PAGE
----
Wet basement, why it happens, how to solve
Many homes in our part of New Hampshire are built into hillsides that have ground water close to the surface, especially in the spring and after heavy rainstorms. Because they are on a slope, the dewatering system for these homes and businesses can simply use gravity to carry groundwater safely away. The system that is used to gather the water is often called a “french drain,” a footing drain, or a perimeter drain because it usually is installed around the perimeter of the footing of the foundation. Ideally such a drain carries the water down slope to “daylight.” Properly installed and maintained, such a system can be very effective at its job. However, many systems are poorly installed and even more are not at all maintained and often totally forgotten until water backs up into the basement or living space.
Since gravity basement drainage systems are seldom examined by home inspectors unless there is or has been a problem, and new homeowners have too many other things to fill their minds, foundation drains are too often overlooked. So how can a diligent home owner tell if the building has a drainage system or not? Sump pump systems are obvious, but gravity perimeter drains usually are not. One easy way to tell on newer homes is to look at a copy of the septic system plan that should be available and kept with important documents such as the deed. If the house is on a hillside and the septic system occupies a mound in the yard usually downhill from the house indicating that the area has a high water table, there should be a sketch on the plan showing a drain outlet at least 35 feet from the corner of the leach field., 75 feet for older systems.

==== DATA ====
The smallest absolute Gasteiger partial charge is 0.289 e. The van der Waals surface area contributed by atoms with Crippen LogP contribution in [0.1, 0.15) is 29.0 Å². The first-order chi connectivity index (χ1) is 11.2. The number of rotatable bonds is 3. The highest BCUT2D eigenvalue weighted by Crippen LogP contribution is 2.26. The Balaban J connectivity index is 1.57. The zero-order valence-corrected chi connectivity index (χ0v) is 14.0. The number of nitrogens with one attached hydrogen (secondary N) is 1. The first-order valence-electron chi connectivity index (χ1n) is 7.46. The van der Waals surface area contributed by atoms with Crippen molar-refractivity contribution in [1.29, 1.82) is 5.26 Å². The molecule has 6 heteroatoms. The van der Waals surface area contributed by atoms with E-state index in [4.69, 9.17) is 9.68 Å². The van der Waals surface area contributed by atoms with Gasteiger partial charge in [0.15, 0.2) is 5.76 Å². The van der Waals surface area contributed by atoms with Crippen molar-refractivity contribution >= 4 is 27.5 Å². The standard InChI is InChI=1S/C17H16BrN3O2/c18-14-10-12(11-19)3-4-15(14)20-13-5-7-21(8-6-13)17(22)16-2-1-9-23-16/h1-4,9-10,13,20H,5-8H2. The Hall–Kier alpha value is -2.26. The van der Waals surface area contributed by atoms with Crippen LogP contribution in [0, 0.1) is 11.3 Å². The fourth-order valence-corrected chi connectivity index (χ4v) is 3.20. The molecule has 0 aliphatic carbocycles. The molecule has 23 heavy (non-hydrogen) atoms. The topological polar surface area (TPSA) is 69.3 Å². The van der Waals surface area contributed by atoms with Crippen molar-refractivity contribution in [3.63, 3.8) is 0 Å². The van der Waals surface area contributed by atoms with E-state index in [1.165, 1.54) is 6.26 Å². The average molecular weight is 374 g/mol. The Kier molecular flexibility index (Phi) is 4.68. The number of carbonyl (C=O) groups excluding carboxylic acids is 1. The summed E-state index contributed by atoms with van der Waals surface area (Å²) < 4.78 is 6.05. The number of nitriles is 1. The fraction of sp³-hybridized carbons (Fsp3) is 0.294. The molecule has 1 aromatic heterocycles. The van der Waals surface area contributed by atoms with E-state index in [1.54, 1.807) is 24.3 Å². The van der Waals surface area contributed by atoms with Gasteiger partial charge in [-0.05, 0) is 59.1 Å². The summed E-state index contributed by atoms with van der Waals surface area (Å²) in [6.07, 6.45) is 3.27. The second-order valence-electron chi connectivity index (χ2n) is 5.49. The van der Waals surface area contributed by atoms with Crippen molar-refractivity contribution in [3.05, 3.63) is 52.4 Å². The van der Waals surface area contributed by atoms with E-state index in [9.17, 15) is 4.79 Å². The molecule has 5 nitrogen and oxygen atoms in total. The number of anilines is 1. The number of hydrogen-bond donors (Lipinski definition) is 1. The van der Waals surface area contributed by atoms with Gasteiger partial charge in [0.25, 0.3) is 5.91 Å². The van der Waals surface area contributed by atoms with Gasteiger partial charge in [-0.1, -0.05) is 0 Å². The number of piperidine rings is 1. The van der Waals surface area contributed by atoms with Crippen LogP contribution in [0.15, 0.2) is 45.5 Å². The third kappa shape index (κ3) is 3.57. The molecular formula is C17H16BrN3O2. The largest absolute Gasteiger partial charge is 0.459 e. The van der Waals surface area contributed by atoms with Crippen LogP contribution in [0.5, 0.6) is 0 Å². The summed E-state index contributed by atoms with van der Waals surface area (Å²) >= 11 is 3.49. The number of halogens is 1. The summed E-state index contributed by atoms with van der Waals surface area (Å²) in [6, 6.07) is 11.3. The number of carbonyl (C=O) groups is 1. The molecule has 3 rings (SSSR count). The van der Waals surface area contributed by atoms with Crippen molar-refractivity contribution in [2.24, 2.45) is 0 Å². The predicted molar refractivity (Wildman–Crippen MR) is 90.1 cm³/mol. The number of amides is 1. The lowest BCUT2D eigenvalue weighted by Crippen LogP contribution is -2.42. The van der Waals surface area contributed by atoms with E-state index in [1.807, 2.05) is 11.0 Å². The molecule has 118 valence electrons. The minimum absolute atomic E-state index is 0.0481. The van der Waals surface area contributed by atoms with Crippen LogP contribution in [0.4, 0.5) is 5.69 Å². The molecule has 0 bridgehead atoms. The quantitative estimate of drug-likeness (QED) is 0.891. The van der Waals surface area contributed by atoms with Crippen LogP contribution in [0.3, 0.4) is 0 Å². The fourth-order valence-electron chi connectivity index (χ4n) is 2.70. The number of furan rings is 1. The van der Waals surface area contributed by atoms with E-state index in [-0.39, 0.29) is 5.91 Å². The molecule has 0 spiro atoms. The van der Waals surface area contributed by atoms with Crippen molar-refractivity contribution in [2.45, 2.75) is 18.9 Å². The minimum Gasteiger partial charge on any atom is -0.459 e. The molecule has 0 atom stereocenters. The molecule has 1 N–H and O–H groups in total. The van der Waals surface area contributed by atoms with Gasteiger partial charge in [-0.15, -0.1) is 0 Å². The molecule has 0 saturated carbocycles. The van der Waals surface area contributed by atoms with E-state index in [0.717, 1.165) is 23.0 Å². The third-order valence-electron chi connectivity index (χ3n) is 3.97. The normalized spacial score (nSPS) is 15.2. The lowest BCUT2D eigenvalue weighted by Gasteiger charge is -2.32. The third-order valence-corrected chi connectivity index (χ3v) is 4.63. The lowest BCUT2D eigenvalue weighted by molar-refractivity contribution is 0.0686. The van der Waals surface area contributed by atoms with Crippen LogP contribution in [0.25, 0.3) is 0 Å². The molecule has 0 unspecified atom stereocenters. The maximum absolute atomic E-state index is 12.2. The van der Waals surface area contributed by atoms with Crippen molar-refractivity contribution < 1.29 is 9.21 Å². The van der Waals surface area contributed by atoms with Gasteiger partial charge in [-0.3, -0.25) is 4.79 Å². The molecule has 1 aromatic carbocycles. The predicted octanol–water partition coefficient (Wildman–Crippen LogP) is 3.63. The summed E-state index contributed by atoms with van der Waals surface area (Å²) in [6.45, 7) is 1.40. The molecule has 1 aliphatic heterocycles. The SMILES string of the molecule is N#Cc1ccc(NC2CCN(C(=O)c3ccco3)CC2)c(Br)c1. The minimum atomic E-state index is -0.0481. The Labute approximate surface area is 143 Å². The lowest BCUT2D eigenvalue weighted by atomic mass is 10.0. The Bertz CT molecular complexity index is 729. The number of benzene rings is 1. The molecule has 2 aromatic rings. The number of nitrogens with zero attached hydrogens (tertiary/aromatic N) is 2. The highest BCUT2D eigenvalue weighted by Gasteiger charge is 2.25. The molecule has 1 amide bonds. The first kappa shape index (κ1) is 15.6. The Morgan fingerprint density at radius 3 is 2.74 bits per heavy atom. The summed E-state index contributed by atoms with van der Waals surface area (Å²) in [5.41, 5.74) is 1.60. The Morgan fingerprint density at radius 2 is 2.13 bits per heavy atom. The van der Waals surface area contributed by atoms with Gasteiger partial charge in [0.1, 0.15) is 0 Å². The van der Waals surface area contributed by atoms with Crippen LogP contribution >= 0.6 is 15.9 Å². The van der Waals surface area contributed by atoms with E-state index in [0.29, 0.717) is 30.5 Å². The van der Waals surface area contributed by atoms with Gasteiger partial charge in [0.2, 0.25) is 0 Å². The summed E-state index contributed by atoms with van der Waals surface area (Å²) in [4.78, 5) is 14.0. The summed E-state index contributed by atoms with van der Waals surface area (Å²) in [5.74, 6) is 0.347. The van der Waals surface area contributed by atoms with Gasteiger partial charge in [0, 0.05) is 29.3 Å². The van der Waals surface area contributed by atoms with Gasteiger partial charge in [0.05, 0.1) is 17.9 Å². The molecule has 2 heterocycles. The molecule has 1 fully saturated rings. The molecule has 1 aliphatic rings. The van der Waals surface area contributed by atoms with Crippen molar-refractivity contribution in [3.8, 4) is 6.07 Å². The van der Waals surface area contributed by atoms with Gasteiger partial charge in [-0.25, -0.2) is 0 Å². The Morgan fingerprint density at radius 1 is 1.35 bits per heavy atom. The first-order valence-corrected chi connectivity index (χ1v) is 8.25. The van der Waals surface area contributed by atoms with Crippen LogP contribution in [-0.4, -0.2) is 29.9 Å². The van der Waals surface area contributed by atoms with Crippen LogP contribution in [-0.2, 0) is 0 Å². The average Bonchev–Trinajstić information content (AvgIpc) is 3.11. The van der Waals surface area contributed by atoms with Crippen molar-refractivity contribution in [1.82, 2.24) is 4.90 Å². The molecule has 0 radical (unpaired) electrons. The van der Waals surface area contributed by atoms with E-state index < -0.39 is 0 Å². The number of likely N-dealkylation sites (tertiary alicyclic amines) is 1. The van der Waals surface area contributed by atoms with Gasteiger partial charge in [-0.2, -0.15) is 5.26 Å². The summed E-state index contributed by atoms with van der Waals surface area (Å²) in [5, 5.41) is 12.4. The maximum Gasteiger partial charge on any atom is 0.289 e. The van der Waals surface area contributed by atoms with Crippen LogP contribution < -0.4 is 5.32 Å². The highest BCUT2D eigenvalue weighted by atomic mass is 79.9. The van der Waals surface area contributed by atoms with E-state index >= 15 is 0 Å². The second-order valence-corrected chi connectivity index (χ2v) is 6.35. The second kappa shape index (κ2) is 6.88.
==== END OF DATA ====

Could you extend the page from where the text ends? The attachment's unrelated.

For years I’ve helped home and business owners locate, troubleshoot and repair these drainage systems, sometimes with as little as a couple of scoops with a shovel to uncover the end of a forgotten drain outlet and other times with the major undertaking of excavating around the foundation to reinstall a proper drainage system. After having written several articles about basement drainage over the years I’ve put them all together in an on-line publication called KEEPING YOUR HOME’S FEET DRY. This document covers sump pumps and gravity perimeter drains in great detail, with photos and descriptions from personal experience. It is available free at www.RuralHomeTech.com /wet-basements/